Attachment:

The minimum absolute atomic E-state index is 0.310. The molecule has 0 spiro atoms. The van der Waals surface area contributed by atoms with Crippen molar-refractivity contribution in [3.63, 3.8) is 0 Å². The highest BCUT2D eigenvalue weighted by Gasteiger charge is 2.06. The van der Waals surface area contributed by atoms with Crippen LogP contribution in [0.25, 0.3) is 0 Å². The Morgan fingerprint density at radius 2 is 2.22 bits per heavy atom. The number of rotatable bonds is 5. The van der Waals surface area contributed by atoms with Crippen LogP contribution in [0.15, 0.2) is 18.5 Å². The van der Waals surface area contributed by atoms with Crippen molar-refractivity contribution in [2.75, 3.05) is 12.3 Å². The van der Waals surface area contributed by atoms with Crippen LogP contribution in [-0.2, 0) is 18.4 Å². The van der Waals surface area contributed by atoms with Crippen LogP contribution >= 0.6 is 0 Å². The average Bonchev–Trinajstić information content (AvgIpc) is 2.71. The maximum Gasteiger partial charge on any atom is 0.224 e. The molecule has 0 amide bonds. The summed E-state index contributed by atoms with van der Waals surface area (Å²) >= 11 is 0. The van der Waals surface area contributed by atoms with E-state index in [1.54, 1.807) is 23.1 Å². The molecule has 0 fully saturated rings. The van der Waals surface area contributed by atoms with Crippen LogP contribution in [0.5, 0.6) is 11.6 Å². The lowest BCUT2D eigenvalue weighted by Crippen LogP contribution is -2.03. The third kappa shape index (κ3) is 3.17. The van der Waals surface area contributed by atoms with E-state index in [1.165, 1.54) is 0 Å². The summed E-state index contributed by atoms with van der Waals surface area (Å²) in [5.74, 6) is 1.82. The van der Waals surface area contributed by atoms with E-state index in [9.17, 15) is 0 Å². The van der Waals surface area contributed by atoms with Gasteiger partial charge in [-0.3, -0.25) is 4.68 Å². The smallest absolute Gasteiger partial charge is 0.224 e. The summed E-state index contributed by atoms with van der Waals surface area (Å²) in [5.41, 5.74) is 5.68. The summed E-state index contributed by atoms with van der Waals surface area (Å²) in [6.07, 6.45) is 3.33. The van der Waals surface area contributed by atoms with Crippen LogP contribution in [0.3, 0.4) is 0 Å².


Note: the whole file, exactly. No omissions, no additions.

The minimum absolute atomic E-state index is 0.310. The molecule has 0 spiro atoms. The van der Waals surface area contributed by atoms with Crippen molar-refractivity contribution in [3.63, 3.8) is 0 Å². The highest BCUT2D eigenvalue weighted by Gasteiger charge is 2.06. The van der Waals surface area contributed by atoms with Crippen LogP contribution in [0.25, 0.3) is 0 Å². The Morgan fingerprint density at radius 2 is 2.22 bits per heavy atom. The number of rotatable bonds is 5. The van der Waals surface area contributed by atoms with Crippen LogP contribution in [0.15, 0.2) is 18.5 Å². The van der Waals surface area contributed by atoms with Crippen molar-refractivity contribution in [2.75, 3.05) is 12.3 Å². The van der Waals surface area contributed by atoms with Crippen LogP contribution in [-0.2, 0) is 18.4 Å². The van der Waals surface area contributed by atoms with Crippen LogP contribution >= 0.6 is 0 Å². The average Bonchev–Trinajstić information content (AvgIpc) is 2.71. The maximum Gasteiger partial charge on any atom is 0.224 e. The molecule has 0 amide bonds. The summed E-state index contributed by atoms with van der Waals surface area (Å²) >= 11 is 0. The van der Waals surface area contributed by atoms with E-state index in [1.54, 1.807) is 23.1 Å². The molecule has 0 fully saturated rings. The van der Waals surface area contributed by atoms with Crippen LogP contribution in [0.5, 0.6) is 11.6 Å². The lowest BCUT2D eigenvalue weighted by Crippen LogP contribution is -2.03. The third kappa shape index (κ3) is 3.17. The van der Waals surface area contributed by atoms with E-state index in [1.165, 1.54) is 0 Å². The summed E-state index contributed by atoms with van der Waals surface area (Å²) in [5.74, 6) is 1.82. The van der Waals surface area contributed by atoms with E-state index in [9.17, 15) is 0 Å². The van der Waals surface area contributed by atoms with Gasteiger partial charge in [-0.3, -0.25) is 4.68 Å². The smallest absolute Gasteiger partial charge is 0.224 e. The summed E-state index contributed by atoms with van der Waals surface area (Å²) in [5.41, 5.74) is 5.68. The summed E-state index contributed by atoms with van der Waals surface area (Å²) in [6.07, 6.45) is 3.33. The van der Waals surface area contributed by atoms with Crippen LogP contribution in [0.3, 0.4) is 0 Å².